Of course, that confidence translates over into clutch play as well. This is where Green has earned his keep in the NBA, and that shouldn't surprise any UNC fans. He always found a way make the plays that mattered. And he always did it in that classic Danny Green way, which was any way possible. There was the last-second block at Georgia Tech to save a one point lead in 2008. There were the big shots against Clemson in the Dean Dome that same year. There was the steal at FSU:
Those aren't exactly spectacular SportsCenter Top Ten plays, and they aren't going to earn a high grade on an NBA scout board, but they're the clutch plays that simply win basketball games. Danny Green was probably never even in the top five in pure talent while in Chapel Hill, but how many times did a game-changing play in the final minutes just happen to involve D-Green? It doesn't necessarily make sense, but it doesn't necessarily have to either.
It's like this:
I played some big-time soccer2 while in high school, but only one of our field players was ever recruited by D1 schools.3 I was always a little jealous because I thought he was overrated. But one day I checked out his online recruitment profile and read the line, "known for scoring the big goals." I didn't understand it at first. He didn't score all that often; and when he did, it wasn't exactly Ronaldo-like. But the more I thought about it, I realized that he did always seem to score when it mattered, in the big games. I had never even noticed because it was always just a flick off his head or a toe-bash that snuck its way in. It seemed like goals would just fall into his lap. But, after reading that scout's report it all made sense. The goals that mattered were, somehow, always falling into his lap. At some point it isn't a coincidence anymore.
I've always hated the cliché "he just makes plays" because it seems like a cop out for announcers who can't explain their point. How can they say Ray Lewis made a play when a fumble or tipped pass presented itself on a silver platter? But while random things do happen, they seem to happen to Lewis, Ed Reed and Charles Woodson more than everyone else. Maybe announcers can't explain it because it can't be explained. Some guys just understand the flow of the game and have instincts or spatial awareness that they themselves don't even understand.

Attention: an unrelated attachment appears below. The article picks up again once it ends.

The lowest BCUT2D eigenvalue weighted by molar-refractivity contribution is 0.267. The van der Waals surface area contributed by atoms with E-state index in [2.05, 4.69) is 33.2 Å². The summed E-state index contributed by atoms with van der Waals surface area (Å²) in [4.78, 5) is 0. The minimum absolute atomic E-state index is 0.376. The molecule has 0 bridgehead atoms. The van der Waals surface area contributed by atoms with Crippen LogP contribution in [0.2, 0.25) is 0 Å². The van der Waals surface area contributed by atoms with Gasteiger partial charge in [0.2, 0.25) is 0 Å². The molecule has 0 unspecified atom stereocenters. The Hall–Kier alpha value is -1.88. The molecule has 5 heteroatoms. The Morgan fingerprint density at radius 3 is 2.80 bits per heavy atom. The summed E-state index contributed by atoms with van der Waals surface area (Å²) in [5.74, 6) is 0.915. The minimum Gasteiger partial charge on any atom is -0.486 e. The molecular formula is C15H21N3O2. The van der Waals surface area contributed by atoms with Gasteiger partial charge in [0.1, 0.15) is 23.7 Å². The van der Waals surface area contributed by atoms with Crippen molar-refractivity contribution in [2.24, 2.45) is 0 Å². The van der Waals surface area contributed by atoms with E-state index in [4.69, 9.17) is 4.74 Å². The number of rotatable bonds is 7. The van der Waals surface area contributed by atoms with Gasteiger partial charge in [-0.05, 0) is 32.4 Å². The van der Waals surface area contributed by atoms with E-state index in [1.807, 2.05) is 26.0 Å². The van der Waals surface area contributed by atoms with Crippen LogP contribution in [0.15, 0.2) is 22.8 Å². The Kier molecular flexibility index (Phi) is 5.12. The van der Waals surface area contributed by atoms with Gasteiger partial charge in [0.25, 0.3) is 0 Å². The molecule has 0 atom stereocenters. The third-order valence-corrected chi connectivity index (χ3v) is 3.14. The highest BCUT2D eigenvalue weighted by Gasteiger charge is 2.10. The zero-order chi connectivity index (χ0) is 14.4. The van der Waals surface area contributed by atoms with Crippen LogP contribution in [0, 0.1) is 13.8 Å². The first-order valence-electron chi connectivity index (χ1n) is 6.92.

If someone is always lucky, sooner or later it isn't luck anymore. And it sure as hell isn't luck when Gregg Popovich decides to start you over Manu Ginobili. Did I really just type that? One of the greatest NBA coaches of all-time is starting Danny over a future Hall of Famer?4 Should I have written this entire piece in italics?
I'm not surprised by Green's success, but by the way he is doing it. He hasn't changed a thing about his game. He's still as ultra-competitive as he was in Chapel Hill, with an uncanny knack for the big moments. It's awesome to watch. Green is simply a fantastic basketball player, and he's proving it on the world's biggest stage.
I don't care what you think about the NBA, if you haven't taken some time to catch a Spurs game this spring, you should. Danny's still a Tar Heel. Have you seen those montages in the Dean Dome with Dean, Felton, Worthy and Jordan? Are they saying "I used to be a Tar Heel" or, "I am a former Tar Heel?" No. They are Tar Heels. If you aren't just as happy for Danny right now as you were when he was dancing pre-game in the Smith Center or ruining Greg Paulus' life, you need to rethink that. And if anything, Tar Heel fans should simply be happy that the winningest Tar Heel of all time is still doing just that... winning.